If the amount of assistance being requested is high, a low effort on the pedal assembly will produce a great motor torque and it is therefore important for proper functioning of the apparatus that the wheel alignment and balancing be reasonably well done. For example, an extreme behavior of the wheel could induce non-negligible flexions on the shaft 41 which the gauge circuit would interpret as an effort provided by the cyclist. This phenomenon is most likely to appear at high speeds (greater than 20 km/hr) when the frequency of these flexions would fall in the passing band of the analog filter.
The following table lists typical power and speed characteristics for a plurality of apparatus made according to the invention.
Weight of the kit including
the motor but not the battery
20 mph/32 Km/h
7 lb/3.2 Kg
20 mph/32 Km/h
8 lb/3.7 Kg
10 mph/16 Km/h
8.8 lb/4 Kg
For the apparatus having the 180 W continuous power, the nominal torque is 7 Nm and the maximum torque is 25 Nm.
The holes 36 located in the housing sidewall portions 35 and 39 are for receiving the spokes 37 of the bicycle wheel 38 as shown in FIG. 6.
It will be understood that numerous modifications thereto will appear to those skilled in the art. Accordingly, the above description and accompanying drawings should be taken as illustrative of the invention and not in a limiting sense. It will further be understood that it is intended to cover any variations, uses, or adaptations of the invention following, in general, the principles of the invention and including such departures from the present disclosure as come within known or customary practice within the art to which the invention pertains and as may be applied to the essential features herein before set forth, and as follows in the scope of the appended claims.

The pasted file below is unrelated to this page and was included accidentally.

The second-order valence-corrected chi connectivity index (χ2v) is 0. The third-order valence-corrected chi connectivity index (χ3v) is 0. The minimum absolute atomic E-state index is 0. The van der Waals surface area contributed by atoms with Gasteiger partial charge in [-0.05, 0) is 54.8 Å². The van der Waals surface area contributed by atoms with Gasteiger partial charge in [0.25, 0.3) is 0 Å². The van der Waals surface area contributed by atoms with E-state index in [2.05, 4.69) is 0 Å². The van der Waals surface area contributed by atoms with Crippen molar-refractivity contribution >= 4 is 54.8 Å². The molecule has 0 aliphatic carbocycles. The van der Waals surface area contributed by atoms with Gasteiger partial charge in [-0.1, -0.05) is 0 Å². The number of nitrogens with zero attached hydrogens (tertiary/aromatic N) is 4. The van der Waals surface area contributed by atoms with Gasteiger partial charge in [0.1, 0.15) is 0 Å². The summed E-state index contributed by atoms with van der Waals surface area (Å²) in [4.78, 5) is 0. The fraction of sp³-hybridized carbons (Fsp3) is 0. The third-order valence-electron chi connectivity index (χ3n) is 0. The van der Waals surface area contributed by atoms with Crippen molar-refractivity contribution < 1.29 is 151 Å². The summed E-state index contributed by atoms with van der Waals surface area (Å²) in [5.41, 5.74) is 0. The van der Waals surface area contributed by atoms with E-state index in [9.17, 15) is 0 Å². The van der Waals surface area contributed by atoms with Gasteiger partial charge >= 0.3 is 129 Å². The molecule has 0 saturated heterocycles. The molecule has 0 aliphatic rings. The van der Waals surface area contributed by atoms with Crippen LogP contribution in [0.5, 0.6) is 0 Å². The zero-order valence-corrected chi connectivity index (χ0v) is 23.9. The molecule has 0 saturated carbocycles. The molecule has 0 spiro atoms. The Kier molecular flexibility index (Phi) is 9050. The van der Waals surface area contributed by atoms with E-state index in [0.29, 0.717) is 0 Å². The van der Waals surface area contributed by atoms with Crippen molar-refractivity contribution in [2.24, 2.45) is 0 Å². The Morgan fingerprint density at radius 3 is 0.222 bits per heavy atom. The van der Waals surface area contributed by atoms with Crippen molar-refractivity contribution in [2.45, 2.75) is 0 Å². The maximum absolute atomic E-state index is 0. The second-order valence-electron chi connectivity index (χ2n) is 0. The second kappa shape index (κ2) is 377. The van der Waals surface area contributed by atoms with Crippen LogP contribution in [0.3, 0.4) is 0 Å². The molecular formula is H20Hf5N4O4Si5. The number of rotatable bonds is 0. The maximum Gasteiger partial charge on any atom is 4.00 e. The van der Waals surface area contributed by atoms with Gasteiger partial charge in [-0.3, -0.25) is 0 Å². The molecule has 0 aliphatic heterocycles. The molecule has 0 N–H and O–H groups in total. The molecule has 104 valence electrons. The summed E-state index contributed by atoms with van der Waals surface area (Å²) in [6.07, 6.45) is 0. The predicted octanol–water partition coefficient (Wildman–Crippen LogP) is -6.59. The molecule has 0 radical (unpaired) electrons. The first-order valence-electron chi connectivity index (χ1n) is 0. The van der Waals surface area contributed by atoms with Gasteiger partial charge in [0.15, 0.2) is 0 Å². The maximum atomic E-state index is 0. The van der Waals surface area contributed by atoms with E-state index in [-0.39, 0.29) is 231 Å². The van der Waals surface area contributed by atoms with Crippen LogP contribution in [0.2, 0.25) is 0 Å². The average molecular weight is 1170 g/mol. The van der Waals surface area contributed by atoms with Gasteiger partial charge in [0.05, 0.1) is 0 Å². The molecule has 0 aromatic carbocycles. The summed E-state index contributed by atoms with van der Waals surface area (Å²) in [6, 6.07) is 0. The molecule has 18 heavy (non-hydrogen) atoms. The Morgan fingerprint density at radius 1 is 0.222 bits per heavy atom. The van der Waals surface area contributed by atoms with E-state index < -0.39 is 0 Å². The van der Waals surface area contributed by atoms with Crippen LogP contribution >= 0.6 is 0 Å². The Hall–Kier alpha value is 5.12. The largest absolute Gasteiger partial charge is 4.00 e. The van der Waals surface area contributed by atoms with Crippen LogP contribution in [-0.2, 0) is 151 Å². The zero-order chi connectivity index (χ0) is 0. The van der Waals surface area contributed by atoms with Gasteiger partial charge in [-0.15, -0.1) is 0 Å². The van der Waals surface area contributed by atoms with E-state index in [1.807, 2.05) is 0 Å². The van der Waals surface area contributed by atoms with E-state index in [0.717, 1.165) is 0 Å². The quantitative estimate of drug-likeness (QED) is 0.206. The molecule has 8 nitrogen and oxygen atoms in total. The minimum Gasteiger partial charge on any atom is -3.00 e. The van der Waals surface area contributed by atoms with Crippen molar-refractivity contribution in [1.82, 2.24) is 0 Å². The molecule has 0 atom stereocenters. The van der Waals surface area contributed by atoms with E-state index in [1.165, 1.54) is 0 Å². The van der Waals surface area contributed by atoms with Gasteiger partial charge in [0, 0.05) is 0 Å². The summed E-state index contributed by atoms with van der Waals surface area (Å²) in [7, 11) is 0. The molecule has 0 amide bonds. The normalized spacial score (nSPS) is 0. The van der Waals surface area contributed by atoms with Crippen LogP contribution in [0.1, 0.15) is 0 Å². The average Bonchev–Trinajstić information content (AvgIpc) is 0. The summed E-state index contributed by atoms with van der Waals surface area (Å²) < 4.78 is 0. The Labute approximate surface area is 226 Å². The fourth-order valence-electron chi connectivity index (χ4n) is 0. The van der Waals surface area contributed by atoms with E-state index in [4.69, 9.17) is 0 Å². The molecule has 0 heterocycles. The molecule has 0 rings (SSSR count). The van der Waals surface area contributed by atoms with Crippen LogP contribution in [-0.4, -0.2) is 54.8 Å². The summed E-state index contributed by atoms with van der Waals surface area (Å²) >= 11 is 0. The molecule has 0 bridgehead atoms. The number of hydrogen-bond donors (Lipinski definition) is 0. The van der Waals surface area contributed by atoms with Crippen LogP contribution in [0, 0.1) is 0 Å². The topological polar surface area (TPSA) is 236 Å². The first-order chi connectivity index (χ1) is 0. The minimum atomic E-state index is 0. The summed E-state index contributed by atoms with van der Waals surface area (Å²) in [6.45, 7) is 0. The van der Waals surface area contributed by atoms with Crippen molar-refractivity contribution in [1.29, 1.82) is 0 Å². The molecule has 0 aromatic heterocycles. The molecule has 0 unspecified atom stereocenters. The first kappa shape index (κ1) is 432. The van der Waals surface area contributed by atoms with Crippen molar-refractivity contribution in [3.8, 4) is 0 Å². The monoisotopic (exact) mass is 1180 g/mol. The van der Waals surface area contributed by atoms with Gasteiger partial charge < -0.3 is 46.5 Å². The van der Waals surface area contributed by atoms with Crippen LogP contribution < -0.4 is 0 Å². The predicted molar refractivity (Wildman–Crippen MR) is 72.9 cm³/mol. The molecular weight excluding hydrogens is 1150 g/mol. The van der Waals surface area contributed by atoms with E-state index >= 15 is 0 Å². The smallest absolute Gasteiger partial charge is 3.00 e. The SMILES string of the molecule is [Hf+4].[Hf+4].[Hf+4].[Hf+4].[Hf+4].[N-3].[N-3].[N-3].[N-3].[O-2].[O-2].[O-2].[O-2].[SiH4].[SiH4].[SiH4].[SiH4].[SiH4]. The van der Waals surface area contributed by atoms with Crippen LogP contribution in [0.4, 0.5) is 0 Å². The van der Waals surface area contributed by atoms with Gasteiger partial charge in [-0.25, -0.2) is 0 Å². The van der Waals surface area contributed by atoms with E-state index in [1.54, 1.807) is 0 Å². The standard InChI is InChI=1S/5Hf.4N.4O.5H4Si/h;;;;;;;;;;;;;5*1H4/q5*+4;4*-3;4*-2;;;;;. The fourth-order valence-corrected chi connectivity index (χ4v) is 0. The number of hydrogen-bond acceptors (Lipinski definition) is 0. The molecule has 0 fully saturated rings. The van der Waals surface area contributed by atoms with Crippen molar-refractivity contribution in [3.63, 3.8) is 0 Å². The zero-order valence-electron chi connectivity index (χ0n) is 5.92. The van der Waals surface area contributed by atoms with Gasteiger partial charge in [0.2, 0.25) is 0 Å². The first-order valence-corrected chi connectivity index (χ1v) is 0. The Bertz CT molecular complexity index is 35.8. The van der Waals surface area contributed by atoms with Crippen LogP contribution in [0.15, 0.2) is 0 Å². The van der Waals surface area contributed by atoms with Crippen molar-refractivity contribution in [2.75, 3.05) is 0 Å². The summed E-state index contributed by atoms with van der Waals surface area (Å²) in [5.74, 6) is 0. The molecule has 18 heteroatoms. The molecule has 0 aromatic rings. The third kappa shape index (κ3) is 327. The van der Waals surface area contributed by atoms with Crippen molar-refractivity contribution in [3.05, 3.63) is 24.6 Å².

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|Citing Patent||Filing date||Publication date||Applicant||Title|
|US20150203167 *||17 Jan 2014||23 Jul 2015||Neal T. Saiki||Front Axle Retention for an Electric Cycle|
|U.S. Classification||180/207, 180/206, 180/220, 180/205, 180/65.2, 310/67.00R|
|International Classification||B62M6/50, B62M6/60, B62M6/45, B62M6/65|
|Cooperative Classification||B62M6/45, B62M6/65|
|European Classification||B62M6/45, B62M6/65|
|17 Nov 2003||AS||Assignment|
Owner name: DUBE, JEAN-YVES, QUEBEC